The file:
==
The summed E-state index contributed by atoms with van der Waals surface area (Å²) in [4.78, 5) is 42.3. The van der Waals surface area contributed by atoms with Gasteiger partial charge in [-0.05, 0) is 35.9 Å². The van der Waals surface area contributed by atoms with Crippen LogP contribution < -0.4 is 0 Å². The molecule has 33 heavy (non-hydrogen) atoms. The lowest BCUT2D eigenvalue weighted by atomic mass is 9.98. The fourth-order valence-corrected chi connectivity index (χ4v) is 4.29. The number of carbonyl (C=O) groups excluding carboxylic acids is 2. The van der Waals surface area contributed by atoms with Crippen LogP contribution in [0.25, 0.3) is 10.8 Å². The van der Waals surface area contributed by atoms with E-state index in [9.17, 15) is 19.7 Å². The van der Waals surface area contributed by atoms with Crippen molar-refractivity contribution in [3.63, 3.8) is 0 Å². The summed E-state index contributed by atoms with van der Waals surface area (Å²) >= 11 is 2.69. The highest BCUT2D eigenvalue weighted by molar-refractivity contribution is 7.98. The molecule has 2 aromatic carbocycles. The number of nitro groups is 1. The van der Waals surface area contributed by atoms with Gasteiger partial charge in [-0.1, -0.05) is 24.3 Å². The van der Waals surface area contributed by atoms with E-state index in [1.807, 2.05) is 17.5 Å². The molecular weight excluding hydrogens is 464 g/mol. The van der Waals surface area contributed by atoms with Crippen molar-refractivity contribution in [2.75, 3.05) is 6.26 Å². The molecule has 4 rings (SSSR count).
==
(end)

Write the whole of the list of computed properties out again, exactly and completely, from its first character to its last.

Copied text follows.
The summed E-state index contributed by atoms with van der Waals surface area (Å²) in [4.78, 5) is 42.3. The van der Waals surface area contributed by atoms with Gasteiger partial charge in [-0.05, 0) is 35.9 Å². The van der Waals surface area contributed by atoms with Crippen LogP contribution < -0.4 is 0 Å². The molecule has 33 heavy (non-hydrogen) atoms. The lowest BCUT2D eigenvalue weighted by atomic mass is 9.98. The fourth-order valence-corrected chi connectivity index (χ4v) is 4.29. The number of carbonyl (C=O) groups excluding carboxylic acids is 2. The van der Waals surface area contributed by atoms with Crippen LogP contribution in [0.25, 0.3) is 10.8 Å². The van der Waals surface area contributed by atoms with E-state index in [9.17, 15) is 19.7 Å². The van der Waals surface area contributed by atoms with Crippen molar-refractivity contribution in [3.63, 3.8) is 0 Å². The summed E-state index contributed by atoms with van der Waals surface area (Å²) >= 11 is 2.69. The highest BCUT2D eigenvalue weighted by molar-refractivity contribution is 7.98. The molecule has 2 aromatic carbocycles. The number of nitro groups is 1. The van der Waals surface area contributed by atoms with Gasteiger partial charge in [-0.1, -0.05) is 24.3 Å². The van der Waals surface area contributed by atoms with E-state index in [1.807, 2.05) is 17.5 Å². The molecular weight excluding hydrogens is 464 g/mol. The van der Waals surface area contributed by atoms with Crippen molar-refractivity contribution in [2.75, 3.05) is 6.26 Å². The molecule has 4 rings (SSSR count).